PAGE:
Barbara Oliver & Co. Jewelry’s Google Place page was hit with what appears to be a competitor spam review. The review is rather bizarre with racial innuendo and unfounded accusations. It would appear that the reviewer had not ever visited the store.
The timing of the spam review is interesting. There have previously been review complaints against other businesses in her market for having posted their own fake reviews. With Google no longer counting 3rd party reviews as of July 21st, there was a radical shift in the number of counted reviews showing for businesses that were returned in key searches in the market. Barbara fared well with the new review count totals while others in the market did not. Whether these facts are related to the spam review is unclear but I thought they added context and certainly raised suspicions.
The review is in technical violation of Google’s review guidelines although it is not at all obvious that it will be taken down by Google or if they will take it down, when. And like all reviews of this type, it points to a process failure in how Google handles review take down requests by SMBs.
Because of Barbara’s many positive reviews it had no impact on her star rating. Fortunately the best of all possible events occurred when a client responded to the bogus review directly and came to Barbara’s defense and another review was posted pushing the spam review down the page. It certainly points to the benefits of having happy clients speaking on your behalf in the on-line conversation.
I have been of two minds in regards to an owner response and have more questions than answers at this point. Would the review be somehow legitimized by any response? Would it bring unwarranted attention to it? Can a response be written, focused on future customers, that would stand the business and Barbara in good stead? Or is steady at the helm, garner new customer reviews the overall best, singular tactic? Barbara of course was calling for blood but was willing to take my advice and she recognized the power of having her customers speak on her behalf once that occurred.
The question at hand that I would like help answering: Should Barbara provide an owner response? If so why and what should the response look like? And if not why not?
P.S. a few simple Google Places Reputation management tips:
– With the new Places layout on the desktop, Offers (aka coupons) push reviews below the fold on both the desktop and mobile.
– The Share an Update (available from the analytics view) also pushes reviews down the page albeit not as much as a coupon
– Also if a previous reviewer simply edits/re-saves their review it will ascend to the top of the list pushing more recent reviews down.
There have been two updates to the Places Quality Guidelines over the past two weeks. On July 21st, with the rollout of the new Places Page look, Google added this paragraph (bold added by me):
You cannot create Places listings for stores which you do not own, but which stock your products. Instead, consider asking the store owner to update their own Places listing with a custom attribute specifying brands or products they stock, including yours. While this data may not appear on the Place page, this information continues to help our system understand more about your business and ensure your organic listings appears and ranks appropriately on Google and Google Maps when potential customers perform searches related to your business.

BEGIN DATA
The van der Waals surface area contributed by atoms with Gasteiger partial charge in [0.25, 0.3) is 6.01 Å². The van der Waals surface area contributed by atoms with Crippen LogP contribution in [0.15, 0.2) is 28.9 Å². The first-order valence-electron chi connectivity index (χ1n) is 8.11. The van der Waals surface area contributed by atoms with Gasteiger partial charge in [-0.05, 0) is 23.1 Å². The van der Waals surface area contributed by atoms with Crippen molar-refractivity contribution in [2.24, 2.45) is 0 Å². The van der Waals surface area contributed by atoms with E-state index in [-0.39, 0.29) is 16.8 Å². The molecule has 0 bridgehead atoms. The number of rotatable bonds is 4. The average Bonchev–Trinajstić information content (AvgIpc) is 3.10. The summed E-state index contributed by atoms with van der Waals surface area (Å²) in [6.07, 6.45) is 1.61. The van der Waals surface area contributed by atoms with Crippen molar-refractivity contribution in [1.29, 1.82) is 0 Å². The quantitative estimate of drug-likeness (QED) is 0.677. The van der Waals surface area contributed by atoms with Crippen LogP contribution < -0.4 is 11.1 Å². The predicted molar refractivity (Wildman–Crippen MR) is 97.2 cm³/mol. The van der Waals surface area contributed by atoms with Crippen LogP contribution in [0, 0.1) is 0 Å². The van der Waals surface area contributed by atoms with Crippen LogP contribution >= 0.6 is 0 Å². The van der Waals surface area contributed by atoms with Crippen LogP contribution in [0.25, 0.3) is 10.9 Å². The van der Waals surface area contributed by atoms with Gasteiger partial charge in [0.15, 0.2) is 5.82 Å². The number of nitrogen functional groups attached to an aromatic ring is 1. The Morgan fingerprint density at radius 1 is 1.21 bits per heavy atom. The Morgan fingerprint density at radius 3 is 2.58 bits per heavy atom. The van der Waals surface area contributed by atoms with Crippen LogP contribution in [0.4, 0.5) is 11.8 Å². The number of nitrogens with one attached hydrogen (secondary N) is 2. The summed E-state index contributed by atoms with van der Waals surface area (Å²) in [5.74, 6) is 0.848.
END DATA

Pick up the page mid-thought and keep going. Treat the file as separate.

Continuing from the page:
This is a clear indication that while not displaying the information in the Additional details area of the Places listing they are in fact using the information for relevance and rank in retrieval of the listings and you want to still fill in the extra information.
Google added a paragraph to the Quality Guidelines allowing stores within other stores to explicitly note their relationship with the mall or container store:
Some businesses may be located within a mall or a container store, which is a store that contains another business. If your business is within a container store or mall, and you’d like to include this information in your listing, specify the container store in parentheses in the business name field. For example, Starbucks (inside Safeway).
Much has been written about what Google left out in the Places upgrade and much speculation has been offered as to the reasons for the change. The specualtion have often made the assumption that the new design was a reactive response on the part of Google.
After looking at a large number of pages, I would suggest that the changes were primarily proactive in a nature and design driven (did I just say design and Google in the same sentence?). To get a sense of Google’s intentions I looked at a number Places pages in a range of industries and states and captured a screen shot of the information above the fold on a typical size screen 1280 x 1024 screen to see exactly which objects and activities had been prioritized. I captured the same Places page on my iPhone for comparison.
We all know of the call to action for additional reviews and uploaded photos those were very obvious. However Google made a number of other decisions in terms of how to prioritize the information. Here is the slide show and I think you will find the choices made interesting and design driven. Click to start the slide show:
While Google may have left some things off in response to complaints about their use of 3rd party reviews, for the most part the changes are a conscious design effort to make Places more interactive, more current and more social and more transactional.
They include a strong call to action (review, upload photos) and clear sense of priorities as to what is important going forward – even coupons now have a higher visibility – more user generated content, more understanding of your social circles intent and a greater desire, at least in the hotel industry, to use Places to “close” the sale.